When Kaisa Määttänen attended the Horse Fair in Finland, she spent most of her time answering countless questions about her mule. “I was constantly speaking about mules,” said Kaisa, who lives in Järvenpää, Finland, “and it was great!
The Horse Fair attendees had a good reason to be curious about mules. Though there are about 70,000 horses and about 400 donkeys in Finland, there are only 26 mules in the country. Finland is a Northern European nation bordering Sweden, Norway and Russia, with a population of about 5.52 million. In comparison, horse-back riding is more popular in Sweden and has a population of about 300,000 horses. Mules made their debut at the fair this year when Kaisa and her friend Anu Koivisto brought three for a weekend of demonstrations in conjunction with the Finnish Donkey Society.
“The mules were in their boxes during the weekend, and so many people came to see them and ask questions about them.” said Kaisa.
The small group put on demonstrations both days, speaking about their mules and their feeding, care, riding, and driving. They also spent some time setting right some common misconceptions about mules.
“Here we call all equines ‘mares,’ ‘stallions,’ or ‘geldings. We don’t have different terms for ‘jennet,’ ‘jack,’ ‘molly,’ or ‘john.’ Many thought there was no need to geld mule stallions,” said Kaisa. “Of course, we corrected this.”
The three mules highlighted at the Horse Fair were Kaisa’s mule, “Mulli,” and Anu’s mules: a smaller black mule with socks who’s pedigree is unknown, and a big grey gelding who is out of a Percheron mare, both of which were bred in France. It was a two-hour drive from Anu’s barn to Tampere where the Horse Fair was held. “Anu just bought a new trailer for four equines, though usually in Finland we use small trailers with space for two equines. Trucks and big trailers are not popular here,” said Kaisa.
The small black mule wore a traditional wooden collar and demonstrated pulling. The Percheron cross was ridden by a Arvi Martikainen in a mule saddle imported from Brazil.
While the mules certainly became “celebrities” over the weekend, Arvi is also a bit of a celebrity.
“He is not an average boy, he is quite famous here!” said Kaisa. “He started making his own jewelry and keyrings at the age of 11 and was at one time known as the youngest entrepreneur in Finland.” He is now 14 and has made enough money to buy a new horse for himself. He competed at the Horse Fair on Sunday with his horse, and they came in second in show jumping.
Kaisa and her mule also have quite a few fans, as she blogs in Finnish and has a popular Instagram account. “It was very nice to meet readers and fans face to face. Many of them told me, ‘Oh, she looks so small!’ My mule is about 14.1 hands, but she looks a bit taller when she has tack on and I’m riding her,” said Kaisa.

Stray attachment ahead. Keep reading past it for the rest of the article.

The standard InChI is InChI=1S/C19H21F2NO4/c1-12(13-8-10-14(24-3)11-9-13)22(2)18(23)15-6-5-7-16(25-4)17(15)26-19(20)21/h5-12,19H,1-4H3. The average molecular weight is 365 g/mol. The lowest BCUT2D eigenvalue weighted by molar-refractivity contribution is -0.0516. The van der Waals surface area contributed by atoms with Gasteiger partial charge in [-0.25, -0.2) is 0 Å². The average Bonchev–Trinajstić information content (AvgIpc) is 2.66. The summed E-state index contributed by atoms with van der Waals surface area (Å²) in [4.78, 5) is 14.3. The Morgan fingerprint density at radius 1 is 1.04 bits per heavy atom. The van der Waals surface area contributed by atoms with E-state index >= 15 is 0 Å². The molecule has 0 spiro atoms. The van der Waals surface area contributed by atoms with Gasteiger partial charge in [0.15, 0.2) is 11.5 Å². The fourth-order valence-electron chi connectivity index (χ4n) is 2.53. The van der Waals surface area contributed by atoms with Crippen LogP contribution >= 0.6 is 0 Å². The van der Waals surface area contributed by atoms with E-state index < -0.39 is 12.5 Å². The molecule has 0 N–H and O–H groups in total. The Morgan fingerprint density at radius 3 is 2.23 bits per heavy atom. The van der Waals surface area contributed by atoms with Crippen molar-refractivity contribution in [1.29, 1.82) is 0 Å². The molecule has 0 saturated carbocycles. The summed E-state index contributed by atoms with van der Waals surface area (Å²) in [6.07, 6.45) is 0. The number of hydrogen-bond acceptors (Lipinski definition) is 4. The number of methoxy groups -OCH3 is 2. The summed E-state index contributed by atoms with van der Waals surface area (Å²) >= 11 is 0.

Kaisa has had an interesting journey to becoming a mule owner. After all, with the small number of mules in Finland, it’s definitely surprising she found herself with a set of longears.
When Kaisa was 15, her local 4-H was looking for someone to take in a donkey jack and Shetland pony gelding for the winter. “I’m from a farm, and we had cows and three box stalls for boarding horses. The horses that had been in boarding for two years had just moved, so our stables were open. I had ridden horses for two years and I knew about their keeping and feeding.” Her parent’s are not ‘horse people,’ but the family managed to board the horses for friends - just feeding and turnout.
She really wanted the Shetland pony to come to her farm for the winter, but in order to do that, the donkey would need to come, too. “Our ‘boys’ arrived in August, and the donkey jack was a pain in the ass!” said Kaisa. “He escaped the electric fence and ran to the neighbor’s stable. I was about 40 kilos (or 88 pounds) and the donkey was over 200 kilos (440 pounds), so I was really struggling when I walked him outside or inside from the pen.”
But the struggles didn’t last long, and by Christmas, Kaisa and the donkey were fast friends. “It just took a long time to get to know him.” He had some abuse in his background and didn’t like to lift his feet. “The farrier needed to sedate him for the first two trims, but after that he was better to trim than the Shetland pony!” As time went on, she was able to earn the donkey’s trust, and that felt great.
The ‘boys’ stayed with Kaisa and her family for four winters. She moved into her own flat, and her parents said the horse and donkey couldn’t return to the farm for the winter without her there to take care of them.
So Kaisa spent some time without any equines, but continued to be keen on donkeys. She published four issues of the first ever Finnish donkey magazine from 2007-2008 as part of her studies. During this time, she went to see the donkeys in Finland and got to know their owners.
There were only about 250 donkeys in Finland at this time. Kaisa went to interview the owner of a hinny, who was sired by a Finnhorse stallion and a 120 cm (47 inch) Irish donkey jennet. Kaisa rode the hinny while visiting. “He was great - so calm, beautiful and nice!” said Kaisa.